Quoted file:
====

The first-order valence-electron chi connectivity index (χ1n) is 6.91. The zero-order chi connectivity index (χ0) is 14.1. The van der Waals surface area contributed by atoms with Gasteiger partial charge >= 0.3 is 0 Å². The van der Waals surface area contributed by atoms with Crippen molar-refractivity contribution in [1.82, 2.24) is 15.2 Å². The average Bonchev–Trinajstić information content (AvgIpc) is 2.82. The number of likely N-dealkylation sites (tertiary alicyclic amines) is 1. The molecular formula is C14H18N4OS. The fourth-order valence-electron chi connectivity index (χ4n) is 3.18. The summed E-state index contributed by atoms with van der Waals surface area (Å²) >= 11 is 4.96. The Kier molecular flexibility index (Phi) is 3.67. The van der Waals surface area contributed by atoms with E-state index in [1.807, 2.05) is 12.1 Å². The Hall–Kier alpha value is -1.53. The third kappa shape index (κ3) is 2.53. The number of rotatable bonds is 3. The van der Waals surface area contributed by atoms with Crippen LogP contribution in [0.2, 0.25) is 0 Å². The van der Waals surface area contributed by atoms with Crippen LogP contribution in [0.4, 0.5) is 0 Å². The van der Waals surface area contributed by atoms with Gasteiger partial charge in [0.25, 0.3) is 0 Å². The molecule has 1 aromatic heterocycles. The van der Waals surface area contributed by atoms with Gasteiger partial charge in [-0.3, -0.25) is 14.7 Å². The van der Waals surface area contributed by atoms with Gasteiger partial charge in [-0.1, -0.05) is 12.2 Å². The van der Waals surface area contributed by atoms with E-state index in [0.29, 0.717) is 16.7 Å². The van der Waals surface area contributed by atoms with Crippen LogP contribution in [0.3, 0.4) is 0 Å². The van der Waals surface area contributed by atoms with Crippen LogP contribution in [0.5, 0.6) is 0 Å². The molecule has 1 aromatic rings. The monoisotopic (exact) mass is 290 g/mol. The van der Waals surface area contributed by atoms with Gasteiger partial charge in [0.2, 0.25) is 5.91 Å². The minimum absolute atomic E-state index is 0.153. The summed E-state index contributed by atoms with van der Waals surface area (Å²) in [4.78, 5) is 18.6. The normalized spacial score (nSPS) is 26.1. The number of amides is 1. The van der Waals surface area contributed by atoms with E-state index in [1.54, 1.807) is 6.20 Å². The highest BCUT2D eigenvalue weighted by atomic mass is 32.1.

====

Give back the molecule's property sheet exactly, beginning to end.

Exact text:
The first-order valence-electron chi connectivity index (χ1n) is 6.91. The zero-order chi connectivity index (χ0) is 14.1. The van der Waals surface area contributed by atoms with Gasteiger partial charge >= 0.3 is 0 Å². The van der Waals surface area contributed by atoms with Crippen molar-refractivity contribution in [1.82, 2.24) is 15.2 Å². The average Bonchev–Trinajstić information content (AvgIpc) is 2.82. The number of likely N-dealkylation sites (tertiary alicyclic amines) is 1. The molecular formula is C14H18N4OS. The fourth-order valence-electron chi connectivity index (χ4n) is 3.18. The summed E-state index contributed by atoms with van der Waals surface area (Å²) >= 11 is 4.96. The Kier molecular flexibility index (Phi) is 3.67. The van der Waals surface area contributed by atoms with E-state index in [1.807, 2.05) is 12.1 Å². The Hall–Kier alpha value is -1.53. The third kappa shape index (κ3) is 2.53. The number of rotatable bonds is 3. The van der Waals surface area contributed by atoms with Crippen LogP contribution in [0.2, 0.25) is 0 Å². The van der Waals surface area contributed by atoms with Crippen LogP contribution in [0.4, 0.5) is 0 Å². The van der Waals surface area contributed by atoms with Gasteiger partial charge in [0.25, 0.3) is 0 Å². The molecule has 1 aromatic heterocycles. The van der Waals surface area contributed by atoms with Gasteiger partial charge in [-0.3, -0.25) is 14.7 Å². The van der Waals surface area contributed by atoms with Gasteiger partial charge in [-0.1, -0.05) is 12.2 Å². The van der Waals surface area contributed by atoms with E-state index in [0.29, 0.717) is 16.7 Å². The van der Waals surface area contributed by atoms with Crippen LogP contribution in [0.3, 0.4) is 0 Å². The van der Waals surface area contributed by atoms with Crippen LogP contribution in [0.5, 0.6) is 0 Å². The molecule has 1 aromatic rings. The monoisotopic (exact) mass is 290 g/mol. The van der Waals surface area contributed by atoms with Gasteiger partial charge in [0.2, 0.25) is 5.91 Å². The minimum absolute atomic E-state index is 0.153. The summed E-state index contributed by atoms with van der Waals surface area (Å²) in [4.78, 5) is 18.6. The normalized spacial score (nSPS) is 26.1. The number of amides is 1. The van der Waals surface area contributed by atoms with E-state index in [1.54, 1.807) is 6.20 Å². The highest BCUT2D eigenvalue weighted by atomic mass is 32.1.